The government of Bhutan recognizes the importance of skills development for job quality and is committed to improving the technical and vocational education and training (TVET) sector. ADB’s Skills Training and Education Pathways Upgradation Project (STEPUP) is helping Bhutan expand and upgrade TVET system for modern, diversified, and job-oriented skills development. An important part of this project is to make the TVET program inclusive for persons with disabilities (PWDs).

Overall, ADB’s support aims to increase skilled human capital for equitable socioeconomic development in Bhutan.   


Tandin Dorji, Bakery Trainee:

Each night before I go to bed, I think of my condition and feel a little depressed about life. I feel that I am useless.

Rinchen Lhamo, Spa & Massage Trainee: 

At times, I keep going through all sorts of thoughts in my head. At times, I feel extremely sad when I think about my condition. I can’t help but wish I could see properly.

A major daily challenge I face is the cost of taxi fares when going to the city. In addition, I must make frequent visits to the hospital to treat my wounds. I struggle with this situation everyday.

I am unable to see properly in bright light. Whenever I go outside, I must rely on a companion to guide me. I hesitate to ask for their help every time.

Tandin and Rinchen are among the 2.1% of the population of Bhutan with a disability.

For persons with disabilities (PWDs), discrimination and stigma are a daily reality.

To help promote opportunities and equality for PWDs like Tandin and Rinchen, ADB is supporting disability-inclusive projects in Bhutan such as the Skills Training and Education Pathways Upgradation Project (STEPUP), which helps PWDs learn and improve skills to prepare them for the workforce.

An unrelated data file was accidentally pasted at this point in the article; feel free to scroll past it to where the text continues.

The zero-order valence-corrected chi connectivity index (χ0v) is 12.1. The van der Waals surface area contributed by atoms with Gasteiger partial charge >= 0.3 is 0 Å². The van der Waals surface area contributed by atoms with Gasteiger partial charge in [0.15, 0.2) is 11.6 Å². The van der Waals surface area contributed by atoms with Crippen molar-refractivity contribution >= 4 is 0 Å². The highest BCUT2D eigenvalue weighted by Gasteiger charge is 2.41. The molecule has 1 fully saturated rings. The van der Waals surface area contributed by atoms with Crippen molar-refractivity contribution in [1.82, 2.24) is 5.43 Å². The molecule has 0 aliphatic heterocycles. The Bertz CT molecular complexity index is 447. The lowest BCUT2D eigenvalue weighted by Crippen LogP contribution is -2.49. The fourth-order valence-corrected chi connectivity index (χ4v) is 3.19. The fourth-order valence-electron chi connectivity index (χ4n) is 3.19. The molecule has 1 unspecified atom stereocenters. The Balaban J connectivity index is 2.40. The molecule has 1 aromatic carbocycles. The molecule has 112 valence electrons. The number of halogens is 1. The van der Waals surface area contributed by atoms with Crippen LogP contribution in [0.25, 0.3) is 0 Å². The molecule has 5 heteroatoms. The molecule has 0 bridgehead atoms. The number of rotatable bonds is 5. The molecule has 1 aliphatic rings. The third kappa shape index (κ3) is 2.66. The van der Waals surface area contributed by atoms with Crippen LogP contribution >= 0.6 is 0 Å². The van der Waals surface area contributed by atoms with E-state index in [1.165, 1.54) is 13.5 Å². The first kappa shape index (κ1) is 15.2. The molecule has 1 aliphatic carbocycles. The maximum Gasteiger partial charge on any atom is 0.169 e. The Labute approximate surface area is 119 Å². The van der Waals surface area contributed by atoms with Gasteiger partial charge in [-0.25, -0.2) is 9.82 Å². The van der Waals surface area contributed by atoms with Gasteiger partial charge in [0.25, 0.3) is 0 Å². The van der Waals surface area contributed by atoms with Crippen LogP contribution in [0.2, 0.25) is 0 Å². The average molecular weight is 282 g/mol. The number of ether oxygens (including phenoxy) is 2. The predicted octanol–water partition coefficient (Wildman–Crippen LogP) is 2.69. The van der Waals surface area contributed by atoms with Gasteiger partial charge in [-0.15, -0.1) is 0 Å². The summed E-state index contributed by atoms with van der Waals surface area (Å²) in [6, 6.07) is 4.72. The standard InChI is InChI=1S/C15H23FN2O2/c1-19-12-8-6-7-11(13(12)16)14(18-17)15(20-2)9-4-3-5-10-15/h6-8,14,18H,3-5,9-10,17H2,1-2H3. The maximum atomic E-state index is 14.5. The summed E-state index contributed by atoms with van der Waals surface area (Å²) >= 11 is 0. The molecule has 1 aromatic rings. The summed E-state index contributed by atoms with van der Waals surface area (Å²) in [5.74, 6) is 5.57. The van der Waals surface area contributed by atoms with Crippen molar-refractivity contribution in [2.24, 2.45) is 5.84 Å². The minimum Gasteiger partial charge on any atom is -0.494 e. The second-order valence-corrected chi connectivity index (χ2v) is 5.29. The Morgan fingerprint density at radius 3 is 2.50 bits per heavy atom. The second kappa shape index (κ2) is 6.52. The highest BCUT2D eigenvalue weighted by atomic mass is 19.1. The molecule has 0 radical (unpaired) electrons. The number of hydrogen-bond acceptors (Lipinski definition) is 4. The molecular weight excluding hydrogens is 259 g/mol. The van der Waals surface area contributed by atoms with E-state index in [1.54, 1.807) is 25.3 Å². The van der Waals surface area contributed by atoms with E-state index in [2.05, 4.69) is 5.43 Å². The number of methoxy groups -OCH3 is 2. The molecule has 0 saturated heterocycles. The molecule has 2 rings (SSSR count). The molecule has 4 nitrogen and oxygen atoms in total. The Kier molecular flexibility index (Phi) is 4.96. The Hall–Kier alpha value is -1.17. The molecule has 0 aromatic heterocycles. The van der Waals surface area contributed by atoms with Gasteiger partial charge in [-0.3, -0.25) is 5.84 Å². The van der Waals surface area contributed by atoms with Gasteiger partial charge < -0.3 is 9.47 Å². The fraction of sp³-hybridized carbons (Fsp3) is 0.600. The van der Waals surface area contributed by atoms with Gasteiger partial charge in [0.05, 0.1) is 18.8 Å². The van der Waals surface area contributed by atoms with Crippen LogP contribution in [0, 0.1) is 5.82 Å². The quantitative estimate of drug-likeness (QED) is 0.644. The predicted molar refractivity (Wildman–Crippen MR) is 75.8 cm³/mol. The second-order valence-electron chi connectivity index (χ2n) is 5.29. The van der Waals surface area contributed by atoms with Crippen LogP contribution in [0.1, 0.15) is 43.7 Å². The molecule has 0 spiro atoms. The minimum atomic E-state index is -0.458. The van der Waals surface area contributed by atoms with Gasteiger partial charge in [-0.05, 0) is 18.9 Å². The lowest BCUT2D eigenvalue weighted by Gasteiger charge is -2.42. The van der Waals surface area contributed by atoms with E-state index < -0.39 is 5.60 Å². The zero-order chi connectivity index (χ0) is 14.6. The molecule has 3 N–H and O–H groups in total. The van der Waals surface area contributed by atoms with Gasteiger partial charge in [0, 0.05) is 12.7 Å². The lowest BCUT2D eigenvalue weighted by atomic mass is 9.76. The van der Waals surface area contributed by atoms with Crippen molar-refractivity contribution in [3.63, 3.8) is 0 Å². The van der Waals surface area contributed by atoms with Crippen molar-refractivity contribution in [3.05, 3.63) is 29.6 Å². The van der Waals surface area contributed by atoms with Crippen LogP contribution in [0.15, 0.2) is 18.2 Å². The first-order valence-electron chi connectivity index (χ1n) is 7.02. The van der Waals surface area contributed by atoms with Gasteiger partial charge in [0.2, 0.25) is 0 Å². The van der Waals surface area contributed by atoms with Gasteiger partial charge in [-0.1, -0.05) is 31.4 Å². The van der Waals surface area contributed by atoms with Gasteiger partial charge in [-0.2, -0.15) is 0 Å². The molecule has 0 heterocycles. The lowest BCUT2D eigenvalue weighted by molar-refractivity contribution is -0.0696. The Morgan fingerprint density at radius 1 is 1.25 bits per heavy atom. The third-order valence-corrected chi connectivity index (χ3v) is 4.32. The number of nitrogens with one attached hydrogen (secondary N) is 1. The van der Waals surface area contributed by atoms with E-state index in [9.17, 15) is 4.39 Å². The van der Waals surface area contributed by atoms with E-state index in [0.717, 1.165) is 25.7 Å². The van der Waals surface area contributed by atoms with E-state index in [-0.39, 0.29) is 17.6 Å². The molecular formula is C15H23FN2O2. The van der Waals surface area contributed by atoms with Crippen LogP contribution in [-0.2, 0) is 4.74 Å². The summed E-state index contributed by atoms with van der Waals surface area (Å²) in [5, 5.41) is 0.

Before, I never knew about spa and massage. But after joining this training, I realized we have to learn new things. It was initially difficult to study about human body anatomy including muscles, bones, and nerves. Still, I was committed to study realizing that acquiring these skills is the only way to earn my livelihood.

I am one of the fortunate ones to get this ADB-funded training in bakery. This training completely changed my life as well as the lives of 14 other PWD trainees.

Through ADB’s support, we didn’t face any logistics-related difficulties during the entire training period. We were provided a place to stay right at the training center so we won’t need to travel from other locations.

The Ministry of Labour and Human Resources has ensured that a person who uses a wheelchair like me should be able to train as easily as others.

There were adequate training materials. We gained a lot of new knowledge and learned new skills. So much so that I did not even know how fast the 5 months passed by.

However, the fact that there is no guarantee for a job after the training kept me worried during the training. As a person with a visual impairment, it is very difficult to get a job.

Rinchen now works as a massage therapist and Tandin is hopeful to have a full-time career as a baker.

Skills development for PWDs is part of ADB's human development strategy.

Human development is vital to reducing poverty and helping create a more inclusive development for Asia and the Pacific.